I've had the TV since July.
I have pretty much accepted that it can't be fixed. I will eventually replace it. Right now I'm more focused on getting my ZT60 fully setup in my basement.
Edited by UniversalGC - 12/7/13 at 11:08am
I think each panel age differently, that's why I'm turning the contrast up by increments. So if I start to see signs of IR, I will turn it down a bit till where I'm not getting any.
Contrast at 95 seem fairly high. Are those the settings you are playing games on? Also does it have to be on 79 for comfortable television watching. So far I have 260hrs our mine but my contrast increments have been slow. Looking at your experience, contrast alone doesn't seem like the only culprit since it started around the 350+ mark.
I posted this in the main ST60 thread, but I'll repeat it for those who may not have seen it there:
~~I've noticed what might be my first instance of IR/Burn-in, and I believe it might have been caused by close captioning on Netflix programming. We don't watch anything with static content, and ordinarily I wouldn't consider close captioning to be static, but the size and placement of the ghost image corresponds exactly to the size and placement of the text. I don't know what else could explain it. Since then, I've been running a lot of (non-captioned) programming, as well as the screen wipe, and the image seems to have diminished quite a bit. Fortunately, it's very faint and mostly only noticeable on white or bright, solid backgrounds. (The wife needed me to point it out.) Still, it's unnerved me enough to dial down the contrast (formerly at 80) on all of my settings and institute a no-subtitles rule in our house unless it's absolutely necessary. The set has about 150-200 hours of use, and we watch mostly shows on Netflix. Very little OTA programming and no games.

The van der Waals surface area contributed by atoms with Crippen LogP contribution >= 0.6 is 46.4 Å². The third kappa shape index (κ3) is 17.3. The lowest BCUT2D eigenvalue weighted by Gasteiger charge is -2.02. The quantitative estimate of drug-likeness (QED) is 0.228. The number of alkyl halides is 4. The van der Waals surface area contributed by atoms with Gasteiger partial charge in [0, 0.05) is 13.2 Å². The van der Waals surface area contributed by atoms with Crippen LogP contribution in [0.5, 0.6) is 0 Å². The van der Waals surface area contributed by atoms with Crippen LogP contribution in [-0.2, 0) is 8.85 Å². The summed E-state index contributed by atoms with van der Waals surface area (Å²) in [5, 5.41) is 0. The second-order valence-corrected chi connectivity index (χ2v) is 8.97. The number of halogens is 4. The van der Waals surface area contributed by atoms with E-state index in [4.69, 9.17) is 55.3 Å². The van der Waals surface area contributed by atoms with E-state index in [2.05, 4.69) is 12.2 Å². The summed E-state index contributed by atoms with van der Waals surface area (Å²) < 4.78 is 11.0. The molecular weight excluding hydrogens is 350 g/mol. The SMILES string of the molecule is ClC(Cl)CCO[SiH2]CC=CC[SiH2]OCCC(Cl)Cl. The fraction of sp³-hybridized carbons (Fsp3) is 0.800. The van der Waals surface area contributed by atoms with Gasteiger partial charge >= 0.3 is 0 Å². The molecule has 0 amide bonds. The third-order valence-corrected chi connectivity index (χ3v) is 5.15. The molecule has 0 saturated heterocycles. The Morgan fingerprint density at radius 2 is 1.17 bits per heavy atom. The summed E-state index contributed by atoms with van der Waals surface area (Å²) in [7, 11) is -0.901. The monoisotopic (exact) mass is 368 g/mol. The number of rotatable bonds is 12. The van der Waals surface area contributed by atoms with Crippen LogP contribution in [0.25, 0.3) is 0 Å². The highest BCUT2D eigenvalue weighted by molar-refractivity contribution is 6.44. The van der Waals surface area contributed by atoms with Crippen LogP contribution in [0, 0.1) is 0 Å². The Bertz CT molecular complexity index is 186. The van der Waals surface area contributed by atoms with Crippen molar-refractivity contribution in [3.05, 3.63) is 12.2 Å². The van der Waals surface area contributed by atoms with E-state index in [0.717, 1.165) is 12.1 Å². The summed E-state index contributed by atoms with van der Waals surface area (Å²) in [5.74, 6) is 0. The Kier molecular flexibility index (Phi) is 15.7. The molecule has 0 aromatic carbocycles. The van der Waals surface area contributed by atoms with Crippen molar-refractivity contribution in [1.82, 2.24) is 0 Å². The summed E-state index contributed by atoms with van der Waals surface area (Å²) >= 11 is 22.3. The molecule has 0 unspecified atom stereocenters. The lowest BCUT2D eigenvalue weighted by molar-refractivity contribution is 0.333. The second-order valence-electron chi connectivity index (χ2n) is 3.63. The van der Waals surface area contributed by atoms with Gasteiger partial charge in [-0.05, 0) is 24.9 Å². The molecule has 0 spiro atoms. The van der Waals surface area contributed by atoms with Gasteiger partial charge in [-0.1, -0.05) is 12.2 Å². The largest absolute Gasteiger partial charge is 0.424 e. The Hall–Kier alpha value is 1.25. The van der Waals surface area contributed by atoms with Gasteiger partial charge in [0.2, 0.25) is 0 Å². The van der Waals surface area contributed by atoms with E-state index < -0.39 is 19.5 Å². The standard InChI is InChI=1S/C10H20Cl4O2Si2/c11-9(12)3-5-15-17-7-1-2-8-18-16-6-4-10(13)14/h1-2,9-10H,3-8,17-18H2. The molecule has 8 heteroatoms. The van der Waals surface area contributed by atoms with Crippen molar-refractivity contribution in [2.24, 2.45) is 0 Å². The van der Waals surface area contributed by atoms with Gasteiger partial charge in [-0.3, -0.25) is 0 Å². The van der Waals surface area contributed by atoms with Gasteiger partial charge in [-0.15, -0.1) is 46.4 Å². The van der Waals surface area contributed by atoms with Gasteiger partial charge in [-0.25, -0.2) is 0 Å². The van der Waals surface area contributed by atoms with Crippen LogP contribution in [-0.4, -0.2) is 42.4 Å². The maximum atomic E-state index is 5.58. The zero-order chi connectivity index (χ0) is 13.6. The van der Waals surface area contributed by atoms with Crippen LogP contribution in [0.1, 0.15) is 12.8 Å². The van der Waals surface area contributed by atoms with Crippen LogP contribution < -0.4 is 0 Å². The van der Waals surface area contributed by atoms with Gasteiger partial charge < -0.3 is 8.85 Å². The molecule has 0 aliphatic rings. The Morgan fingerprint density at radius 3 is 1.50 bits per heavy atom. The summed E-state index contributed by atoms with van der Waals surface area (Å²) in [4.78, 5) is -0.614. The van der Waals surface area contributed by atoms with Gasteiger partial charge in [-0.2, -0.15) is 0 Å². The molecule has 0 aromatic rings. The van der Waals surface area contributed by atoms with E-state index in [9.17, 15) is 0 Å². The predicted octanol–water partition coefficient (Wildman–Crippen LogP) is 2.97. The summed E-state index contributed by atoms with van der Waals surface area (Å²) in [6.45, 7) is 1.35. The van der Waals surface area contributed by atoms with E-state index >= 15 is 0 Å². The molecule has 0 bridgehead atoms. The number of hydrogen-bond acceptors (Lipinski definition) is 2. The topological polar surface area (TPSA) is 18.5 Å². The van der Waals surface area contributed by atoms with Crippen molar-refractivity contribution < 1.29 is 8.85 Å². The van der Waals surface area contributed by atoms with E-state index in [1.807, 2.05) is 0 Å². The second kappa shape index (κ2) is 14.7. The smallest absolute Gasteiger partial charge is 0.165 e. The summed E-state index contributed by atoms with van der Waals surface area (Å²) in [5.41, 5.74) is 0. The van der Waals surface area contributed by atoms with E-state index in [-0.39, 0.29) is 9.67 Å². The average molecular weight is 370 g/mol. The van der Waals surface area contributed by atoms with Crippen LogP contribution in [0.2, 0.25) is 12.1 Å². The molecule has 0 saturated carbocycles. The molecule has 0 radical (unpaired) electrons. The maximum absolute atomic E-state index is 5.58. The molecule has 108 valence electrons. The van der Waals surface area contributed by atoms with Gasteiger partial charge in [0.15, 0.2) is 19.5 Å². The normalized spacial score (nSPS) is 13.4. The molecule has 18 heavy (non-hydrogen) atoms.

No black bars -- just bright yellow text against the programming.
The darker IR bands are faint and getting fainter after two days. I guess it's just a wake up call for me that captioned programming, when viewed consistently, can be a form of static image. Also I brought my contrast levels down quite a bit. Currently I'm using Home Theater at 50% contrast. I like the look of it, and for TV programming, I prefer it to Cinema mode.